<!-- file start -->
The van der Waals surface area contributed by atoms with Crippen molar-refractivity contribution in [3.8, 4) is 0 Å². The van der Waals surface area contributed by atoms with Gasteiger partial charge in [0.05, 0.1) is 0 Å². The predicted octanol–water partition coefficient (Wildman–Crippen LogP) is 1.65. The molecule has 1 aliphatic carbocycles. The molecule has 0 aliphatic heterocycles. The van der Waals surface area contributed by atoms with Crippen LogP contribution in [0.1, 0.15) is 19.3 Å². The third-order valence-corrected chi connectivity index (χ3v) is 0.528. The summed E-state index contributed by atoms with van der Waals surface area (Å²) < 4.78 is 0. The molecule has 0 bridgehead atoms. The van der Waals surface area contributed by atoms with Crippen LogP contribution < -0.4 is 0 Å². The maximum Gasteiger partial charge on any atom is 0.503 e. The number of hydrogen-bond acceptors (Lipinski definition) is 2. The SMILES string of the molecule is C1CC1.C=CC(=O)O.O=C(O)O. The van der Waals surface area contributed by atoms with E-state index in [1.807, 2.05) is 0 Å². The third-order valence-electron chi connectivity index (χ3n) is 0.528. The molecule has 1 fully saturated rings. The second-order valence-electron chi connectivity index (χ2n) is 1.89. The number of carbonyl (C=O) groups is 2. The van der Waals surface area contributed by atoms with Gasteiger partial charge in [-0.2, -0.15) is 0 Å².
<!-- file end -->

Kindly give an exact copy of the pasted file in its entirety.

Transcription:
The van der Waals surface area contributed by atoms with Crippen molar-refractivity contribution in [3.8, 4) is 0 Å². The van der Waals surface area contributed by atoms with Gasteiger partial charge in [0.05, 0.1) is 0 Å². The predicted octanol–water partition coefficient (Wildman–Crippen LogP) is 1.65. The molecule has 1 aliphatic carbocycles. The molecule has 0 aliphatic heterocycles. The van der Waals surface area contributed by atoms with Crippen LogP contribution in [0.1, 0.15) is 19.3 Å². The third-order valence-corrected chi connectivity index (χ3v) is 0.528. The summed E-state index contributed by atoms with van der Waals surface area (Å²) < 4.78 is 0. The molecule has 0 bridgehead atoms. The van der Waals surface area contributed by atoms with Crippen LogP contribution < -0.4 is 0 Å². The maximum Gasteiger partial charge on any atom is 0.503 e. The number of hydrogen-bond acceptors (Lipinski definition) is 2. The SMILES string of the molecule is C1CC1.C=CC(=O)O.O=C(O)O. The van der Waals surface area contributed by atoms with E-state index in [1.807, 2.05) is 0 Å². The third-order valence-electron chi connectivity index (χ3n) is 0.528. The molecule has 1 fully saturated rings. The second-order valence-electron chi connectivity index (χ2n) is 1.89. The number of carbonyl (C=O) groups is 2. The van der Waals surface area contributed by atoms with Gasteiger partial charge in [-0.2, -0.15) is 0 Å².